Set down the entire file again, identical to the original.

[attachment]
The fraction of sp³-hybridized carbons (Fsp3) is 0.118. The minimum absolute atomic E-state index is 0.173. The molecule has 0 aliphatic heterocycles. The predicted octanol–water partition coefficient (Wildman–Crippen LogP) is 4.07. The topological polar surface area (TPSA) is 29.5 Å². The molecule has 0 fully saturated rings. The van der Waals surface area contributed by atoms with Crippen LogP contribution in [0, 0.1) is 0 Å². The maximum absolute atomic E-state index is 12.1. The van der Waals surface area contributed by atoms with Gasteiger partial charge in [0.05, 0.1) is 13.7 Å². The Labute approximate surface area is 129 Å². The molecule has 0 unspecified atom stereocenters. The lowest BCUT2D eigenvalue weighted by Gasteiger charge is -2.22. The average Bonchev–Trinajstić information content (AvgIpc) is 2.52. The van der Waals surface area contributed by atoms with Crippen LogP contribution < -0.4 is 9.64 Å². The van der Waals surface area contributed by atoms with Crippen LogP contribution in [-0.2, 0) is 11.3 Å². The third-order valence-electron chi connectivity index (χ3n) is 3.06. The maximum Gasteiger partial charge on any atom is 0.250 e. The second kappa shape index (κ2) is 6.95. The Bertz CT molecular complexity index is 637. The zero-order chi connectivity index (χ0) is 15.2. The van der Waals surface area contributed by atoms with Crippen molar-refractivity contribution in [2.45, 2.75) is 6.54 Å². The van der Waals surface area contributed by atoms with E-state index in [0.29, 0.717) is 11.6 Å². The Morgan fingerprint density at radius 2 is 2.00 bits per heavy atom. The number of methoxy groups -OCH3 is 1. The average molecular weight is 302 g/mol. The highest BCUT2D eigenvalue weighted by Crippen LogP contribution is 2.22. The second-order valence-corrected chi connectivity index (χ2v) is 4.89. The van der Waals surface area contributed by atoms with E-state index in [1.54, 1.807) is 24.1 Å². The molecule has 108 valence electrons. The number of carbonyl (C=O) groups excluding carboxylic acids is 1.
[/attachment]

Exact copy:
The fraction of sp³-hybridized carbons (Fsp3) is 0.118. The minimum absolute atomic E-state index is 0.173. The molecule has 0 aliphatic heterocycles. The predicted octanol–water partition coefficient (Wildman–Crippen LogP) is 4.07. The topological polar surface area (TPSA) is 29.5 Å². The molecule has 0 fully saturated rings. The van der Waals surface area contributed by atoms with Crippen LogP contribution in [0, 0.1) is 0 Å². The maximum absolute atomic E-state index is 12.1. The van der Waals surface area contributed by atoms with Gasteiger partial charge in [0.05, 0.1) is 13.7 Å². The Labute approximate surface area is 129 Å². The molecule has 0 unspecified atom stereocenters. The lowest BCUT2D eigenvalue weighted by Gasteiger charge is -2.22. The average Bonchev–Trinajstić information content (AvgIpc) is 2.52. The van der Waals surface area contributed by atoms with Crippen LogP contribution < -0.4 is 9.64 Å². The van der Waals surface area contributed by atoms with Crippen LogP contribution in [-0.2, 0) is 11.3 Å². The third-order valence-electron chi connectivity index (χ3n) is 3.06. The maximum Gasteiger partial charge on any atom is 0.250 e. The second kappa shape index (κ2) is 6.95. The Bertz CT molecular complexity index is 637. The zero-order chi connectivity index (χ0) is 15.2. The van der Waals surface area contributed by atoms with Crippen molar-refractivity contribution in [2.45, 2.75) is 6.54 Å². The van der Waals surface area contributed by atoms with E-state index in [0.29, 0.717) is 11.6 Å². The Morgan fingerprint density at radius 2 is 2.00 bits per heavy atom. The number of methoxy groups -OCH3 is 1. The average molecular weight is 302 g/mol. The highest BCUT2D eigenvalue weighted by Crippen LogP contribution is 2.22. The second-order valence-corrected chi connectivity index (χ2v) is 4.89. The van der Waals surface area contributed by atoms with E-state index in [1.54, 1.807) is 24.1 Å². The molecule has 108 valence electrons. The number of carbonyl (C=O) groups excluding carboxylic acids is 1.